(Reuters) - National Football League Commissioner Roger Goodell said he would like see the Bills remain in Buffalo but conceded the team's future could hinge on the construction of a new stadium.
The death of longtime Bills owner Ralp Wilson in March sparked speculation that the team could be sold and relocated with Toronto, where the team has played a series of regular season games, and Los Angeles floated as possible locations.
But in an article by the Buffalo News, Goodell remained optimistic that the team will remain in Western New York.
"I've had a lot of discussions with prospective owners," Goodell was quoted as saying in the report. "But I've also had discussions with public officials.
"We all want to focus and get that stadium and do it the right way and get the right ownership in there to make sure they continue to be successful in western New York."
The sale of the franchise, which could bring close to $1 billion, could be completed in time for owners to vote on it at their annual meetings in October.
Goodell said the sale will require two votes, one to approve new ownership which will require a 75 percent majority and a second if there is the possibility of the franchise relocating.
"There's one vote to approve an ownership, and if a team potentially relocates, it’s another vote," said Goodell. "We’re not making those one vote.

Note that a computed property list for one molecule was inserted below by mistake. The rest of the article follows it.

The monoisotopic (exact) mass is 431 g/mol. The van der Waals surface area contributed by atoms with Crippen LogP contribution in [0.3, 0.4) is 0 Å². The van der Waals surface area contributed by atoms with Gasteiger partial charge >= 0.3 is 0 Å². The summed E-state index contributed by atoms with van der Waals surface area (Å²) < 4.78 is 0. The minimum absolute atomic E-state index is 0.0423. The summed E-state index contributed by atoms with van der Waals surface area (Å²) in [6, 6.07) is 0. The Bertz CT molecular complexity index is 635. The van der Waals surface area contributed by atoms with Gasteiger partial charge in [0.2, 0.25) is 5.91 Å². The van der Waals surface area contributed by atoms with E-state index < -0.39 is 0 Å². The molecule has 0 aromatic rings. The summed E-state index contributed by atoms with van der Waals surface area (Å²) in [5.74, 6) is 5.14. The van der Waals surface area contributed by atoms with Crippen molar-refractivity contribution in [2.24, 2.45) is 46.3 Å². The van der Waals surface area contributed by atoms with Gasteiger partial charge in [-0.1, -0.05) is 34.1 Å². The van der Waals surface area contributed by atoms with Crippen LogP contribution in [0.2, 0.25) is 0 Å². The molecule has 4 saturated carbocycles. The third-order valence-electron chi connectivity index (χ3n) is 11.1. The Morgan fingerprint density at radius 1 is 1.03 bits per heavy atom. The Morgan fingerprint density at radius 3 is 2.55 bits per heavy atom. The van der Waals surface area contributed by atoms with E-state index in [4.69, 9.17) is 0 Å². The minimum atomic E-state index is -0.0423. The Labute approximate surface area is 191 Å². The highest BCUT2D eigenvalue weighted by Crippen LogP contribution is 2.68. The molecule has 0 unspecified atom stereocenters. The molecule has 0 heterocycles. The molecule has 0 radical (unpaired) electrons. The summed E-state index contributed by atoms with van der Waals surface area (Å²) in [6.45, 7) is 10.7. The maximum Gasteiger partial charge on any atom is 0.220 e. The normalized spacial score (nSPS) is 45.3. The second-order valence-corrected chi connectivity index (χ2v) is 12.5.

"We’re making those two separate votes and the intention is, whoever buys the team will be trying to make the team work in Western New York."
With NFL franchises rarely on the open market, the sale of Bills has attracted plenty of interest with American billionaire Donald Trump, rocker Bon Jovi and groups from Toronto mentioned as perspective buyers.
The Bills, however, will not be going anywhere soon with the club having signed a 10-year lease agreement with Erie County in 2012 that called for $130 million in upgrades to the aging
80,000 seat stadium located just outside Buffalo.
"We said at the time when they entered into their new lease, that this is really a short-term solution," said Goodell. "We need to find the right long-term solution that is good for the community and can help the Bills continue to be successful in Western New York, and I’m confident we’ll get there."
Reporting by Steve Keating in Toronto; Editing by Frank Pingue